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GUEST,Pseudonymous Review: Walter Pardon; Research (498* d) RE: Review: Walter Pardon; Research 11 Nov 19

Hello ike Yates

1 You raise the question whether the debates on the Enthusiasms pages of Mustrad are relevant to the topic of this thread. The topic of this thread was 'Walter Pardon; Research'. In carrying out research on the subject of Walter Pardon, one encounters material relating to the way his work was marketed, and debates relating to this, much of which is on the Mustrad site. Therefore, they are, I would suggest, relevant.

The post about which you raise concerns did refer people back to the Mustrad site, and it did not claim to have any answers or take sides on any misunderstandings or disputes that took place. I do not think there needs to be any concern that people might get the wrong end of any stick by reading the quotations from it out of context.

The original post references the Mustrad site as a source on Pardon, and you may find it helpful to refer back to this original post (while bearing in mind that thanks to the helpful contributions of some posters, that post would be revised before re-posting). It might give you some idea of the thoughts I had after looking at Mustrad and elsewhere for thoughts about Pardon.

2 Reading the Mustrad site does leave one aware of a number of controversies and difficulties relating to how the man and his work are to be seen. An example explicitly acknowledged, possibly by Mike Yates, is precisely where Pardon learned particular songs, as he is said to have given different accounts to different researchers of where he learned a particular song. Other problems are outlined in a 2000 article by Roly Brown.

3 I made the point that it has been argued that the 'powder' set should not have been released as it did not show Pardon as a traditional singer. I wrote "There have been discussions also, for example, about whether 'Put a Bit of Powder on it' should have been released. I think it was argued that it did not show Pardon as a traditional singer. All this seems to be relatively factual."

Your response to this, in so far as I understand it is a) that nothing of the sort has ever been argued as nobody who knew anything about folk would advance such an argument and b) in some sense I am so ignorant myself that I do not know that traditional singers usually have wide repertoires and this contributes to me talking 'utter nonsense', such that you would expect better from a person on Mudcat.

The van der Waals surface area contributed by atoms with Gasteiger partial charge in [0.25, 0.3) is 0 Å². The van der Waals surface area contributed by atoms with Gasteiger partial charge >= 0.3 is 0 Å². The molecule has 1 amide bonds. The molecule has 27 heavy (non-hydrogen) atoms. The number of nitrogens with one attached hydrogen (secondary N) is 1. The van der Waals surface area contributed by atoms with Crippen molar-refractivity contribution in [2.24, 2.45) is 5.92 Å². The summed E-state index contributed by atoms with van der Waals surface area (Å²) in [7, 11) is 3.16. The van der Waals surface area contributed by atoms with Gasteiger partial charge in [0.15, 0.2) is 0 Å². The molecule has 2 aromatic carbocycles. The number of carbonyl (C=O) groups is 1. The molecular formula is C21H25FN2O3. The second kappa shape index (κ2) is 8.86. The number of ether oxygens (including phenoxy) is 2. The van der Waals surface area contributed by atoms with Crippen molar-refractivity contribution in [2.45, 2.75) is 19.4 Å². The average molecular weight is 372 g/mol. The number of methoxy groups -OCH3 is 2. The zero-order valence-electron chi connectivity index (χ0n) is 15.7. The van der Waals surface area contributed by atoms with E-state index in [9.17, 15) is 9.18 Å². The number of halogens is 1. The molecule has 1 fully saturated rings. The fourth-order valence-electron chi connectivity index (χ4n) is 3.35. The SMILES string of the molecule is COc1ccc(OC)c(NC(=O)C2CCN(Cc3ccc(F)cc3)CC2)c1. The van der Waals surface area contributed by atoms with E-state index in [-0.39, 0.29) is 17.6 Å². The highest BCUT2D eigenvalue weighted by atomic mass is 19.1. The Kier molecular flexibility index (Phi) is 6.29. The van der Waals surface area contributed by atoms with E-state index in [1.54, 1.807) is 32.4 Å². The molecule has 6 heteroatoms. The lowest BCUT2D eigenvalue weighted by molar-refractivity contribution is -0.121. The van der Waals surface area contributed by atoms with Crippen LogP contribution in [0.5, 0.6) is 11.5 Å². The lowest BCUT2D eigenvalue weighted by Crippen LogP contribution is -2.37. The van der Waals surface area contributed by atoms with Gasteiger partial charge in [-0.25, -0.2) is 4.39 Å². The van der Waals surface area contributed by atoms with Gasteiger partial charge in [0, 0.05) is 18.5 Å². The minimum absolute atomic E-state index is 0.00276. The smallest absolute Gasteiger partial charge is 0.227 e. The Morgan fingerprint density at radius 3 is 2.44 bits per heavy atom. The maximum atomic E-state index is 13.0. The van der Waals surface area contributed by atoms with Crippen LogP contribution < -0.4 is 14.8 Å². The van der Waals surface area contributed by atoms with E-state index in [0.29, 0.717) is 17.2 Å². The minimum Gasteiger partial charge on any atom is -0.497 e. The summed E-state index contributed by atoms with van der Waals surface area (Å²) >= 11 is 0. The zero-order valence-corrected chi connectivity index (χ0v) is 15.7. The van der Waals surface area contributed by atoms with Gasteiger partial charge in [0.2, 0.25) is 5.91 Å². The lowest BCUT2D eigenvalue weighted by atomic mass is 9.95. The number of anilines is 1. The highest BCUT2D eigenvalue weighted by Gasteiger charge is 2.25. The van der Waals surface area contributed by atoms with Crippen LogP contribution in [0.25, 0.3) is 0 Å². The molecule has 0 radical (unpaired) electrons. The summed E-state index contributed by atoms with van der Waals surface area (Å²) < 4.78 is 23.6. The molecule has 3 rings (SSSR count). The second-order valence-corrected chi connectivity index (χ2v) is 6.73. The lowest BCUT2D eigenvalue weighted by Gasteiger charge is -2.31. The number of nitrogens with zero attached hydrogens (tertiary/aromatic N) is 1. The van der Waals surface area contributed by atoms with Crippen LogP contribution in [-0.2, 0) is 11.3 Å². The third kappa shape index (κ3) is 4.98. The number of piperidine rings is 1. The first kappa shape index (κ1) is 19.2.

You are perfectly entitled to your point of view, of course. It seems to me (having the benefit of knowing what I do and do not know) that you are wrong about my state of knowledge.

I confess that I do not share your optimistic view about the state of knowledge of Mudcatters. Morever, I find that some of them struggle to engage in a sensible discussion about the contested concepts and ideologies that underpin so much of their thinking! I don't claim to be perfect myself here, of course. But I make an effort!

But for me, in a discussion, it might have been more helpful if you had simply asked me for a reference, for the evidence I was drawing on. In case you would like to read one such discussion, I refer you to the Mudcat thread headed 'Does it Matter What Music is Called'?

That thread also demonstrates that much discussion about folk and traditional music is underpinned by contested concepts and ideologies. They are the topic of the entire threads!

4 Thank you for the information about being the sound engineer on the film. I've made a note of it, and apologise if you feel this should have been mentioned before but was not.

Mr Carroll's allegations that I have made racist comments are wholly inaccurate, an example of what punkfolkrocker refers to as taking things out of context and twisting them. I mentioned racist attitudes to travellers with disapproval.

Dave the Gnome

Wiki isn't always a good guide. On Roger Dixon's relationship to Walter, Roger himself explains it in the Edge TV film, reference already given. He goes back further than one generation to trace a link, but there may have been more than one link. In Shakespeare's day the word simply meant 'relative', so it can be used loosely. In may day, one called all sorts of people 'uncle' or 'aunty', friends of one's parents, maybe at some point Dixon did refer to Walter as his uncle? Who knows?

You may be right that a person might be known by two names, I think that the

By the way, I suspect Pardon had some Scottish ancestry: it appears that many Scots came to Norfolk because of their expertise in farming, and a male ancestor married a Scottish woman. But I'm not claiming this left a great imprint upon the family.

I'm assuming that the former farmhouse Pardon lived in was, as the film hints, called Parr Farm. I may be incorrect here. I know that Pardon himself said there had been smallholdings and they shared the barn. The book on Knapton I mention above says some 'farms' in Knapton were as small as 5 acres. It has some info on Parr Farm, saying, if I remember aright that Roger Dixons family were there, people called Dixon. I'll maybe check this.

The census gives the girls in Thomas Cook Gee and his wife Ruth's family as Elizabeth, Maria, Emily and Alice. (using 1871, 81 and 91). I cannot see an Edith. Ruth was born in Paston (nee Thirtle).

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